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Antidumping and safeguard measures in the political economy of liberalization : the Mexican case

Author: Luz Elena Reyes de la Torre; González Izquierdo González; World Bank.
Publisher: [Washington, D.C] : World Bank, 2005.
Series: Policy research working paper, 3684; World Bank E-Library Archive
Edition/Format:   Computer file : EnglishView all editions and formats
Summary:
"Mexico's creation and use of safeguard and antidumping processes to advance its liberalization illustrate three key points: (1) The country was able to use the instruments without losing political control. In a period of crisis that threatened congressional approval of critical steps in the liberalization-brought on by currency overvaluation and recession, along with unexpected demands from the United States in the  Read more...
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Details

Material Type: Internet resource
Document Type: Internet Resource, Computer File
All Authors / Contributors: Luz Elena Reyes de la Torre; González Izquierdo González; World Bank.
OCLC Number: 874233629
Notes: Erscheinungsjahr in Vorlageform:[2005].
Description: 1 online resource.
Series Title: Policy research working paper, 3684; World Bank E-Library Archive
Responsibility: Luz Elena Reyes de la Torre, Jorge G. Gonzalez.

Abstract:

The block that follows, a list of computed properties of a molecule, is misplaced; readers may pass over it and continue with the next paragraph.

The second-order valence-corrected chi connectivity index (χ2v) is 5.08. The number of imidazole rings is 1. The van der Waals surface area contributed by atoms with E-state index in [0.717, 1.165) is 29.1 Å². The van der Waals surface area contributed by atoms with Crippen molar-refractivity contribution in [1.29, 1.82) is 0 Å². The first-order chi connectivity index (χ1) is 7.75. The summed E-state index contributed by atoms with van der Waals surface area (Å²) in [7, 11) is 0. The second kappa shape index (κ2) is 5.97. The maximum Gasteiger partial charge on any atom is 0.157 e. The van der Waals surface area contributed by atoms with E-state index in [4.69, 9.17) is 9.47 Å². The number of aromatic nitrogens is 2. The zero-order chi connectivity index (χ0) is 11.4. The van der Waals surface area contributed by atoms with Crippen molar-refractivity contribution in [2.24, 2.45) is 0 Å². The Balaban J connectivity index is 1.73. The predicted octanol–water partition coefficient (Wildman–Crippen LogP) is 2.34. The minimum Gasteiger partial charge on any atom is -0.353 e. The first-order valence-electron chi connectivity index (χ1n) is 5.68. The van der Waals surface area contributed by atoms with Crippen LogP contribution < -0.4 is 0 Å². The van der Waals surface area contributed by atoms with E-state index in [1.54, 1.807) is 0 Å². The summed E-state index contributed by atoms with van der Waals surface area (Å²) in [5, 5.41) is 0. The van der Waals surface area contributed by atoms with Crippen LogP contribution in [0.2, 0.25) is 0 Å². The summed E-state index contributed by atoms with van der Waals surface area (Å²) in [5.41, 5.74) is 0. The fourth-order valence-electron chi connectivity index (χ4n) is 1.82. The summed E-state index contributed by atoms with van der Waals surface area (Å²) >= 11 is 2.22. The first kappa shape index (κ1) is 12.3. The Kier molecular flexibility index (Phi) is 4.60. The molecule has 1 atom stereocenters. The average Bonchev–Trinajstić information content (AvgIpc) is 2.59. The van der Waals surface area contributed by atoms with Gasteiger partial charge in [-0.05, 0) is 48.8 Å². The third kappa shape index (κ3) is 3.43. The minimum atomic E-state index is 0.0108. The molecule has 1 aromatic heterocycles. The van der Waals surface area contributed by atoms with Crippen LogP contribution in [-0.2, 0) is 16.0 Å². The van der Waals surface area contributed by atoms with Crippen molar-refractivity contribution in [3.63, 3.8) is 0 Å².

"Mexico's creation and use of safeguard and antidumping processes to advance its liberalization illustrate three key points: (1) The country was able to use the instruments without losing political control. In a period of crisis that threatened congressional approval of critical steps in the liberalization-brought on by currency overvaluation and recession, along with unexpected demands from the United States in the North American Free Trade Agreement negotiations-the government applied a number of trade defense measures. Once the problems were addressed with adequate instruments the number of measures dropped drastically. The instruments had not been captured by protection-seeking interests; (2) The country adopted a liberalization-accepting measure of international norms. An important innovation that Mexico made operational was the use within World Trade Organization (WTO) rules of prevailing international prices as the measure of competition that industry was expected to meet. The WTO rules would also have allowed the use of other standards-as in traditional antidumping-using countries-that impose less discipline. Moreover, the Mexican standard was consistent with the government-industry understanding that though Mexican industry would be protected against extraordinary circumstances it would be expected to face up to international competition; (3) Political judgment and political courage are essential. While mastery of the technical elements of a safeguard or antidumping investigation is mandatory, sustaining liberalization depends in significant part on the political skills to know when to emphasize the technical elements, when to rely more on the discretion the government retains under the rules, and on the courage to do it. "--World Bank web site.

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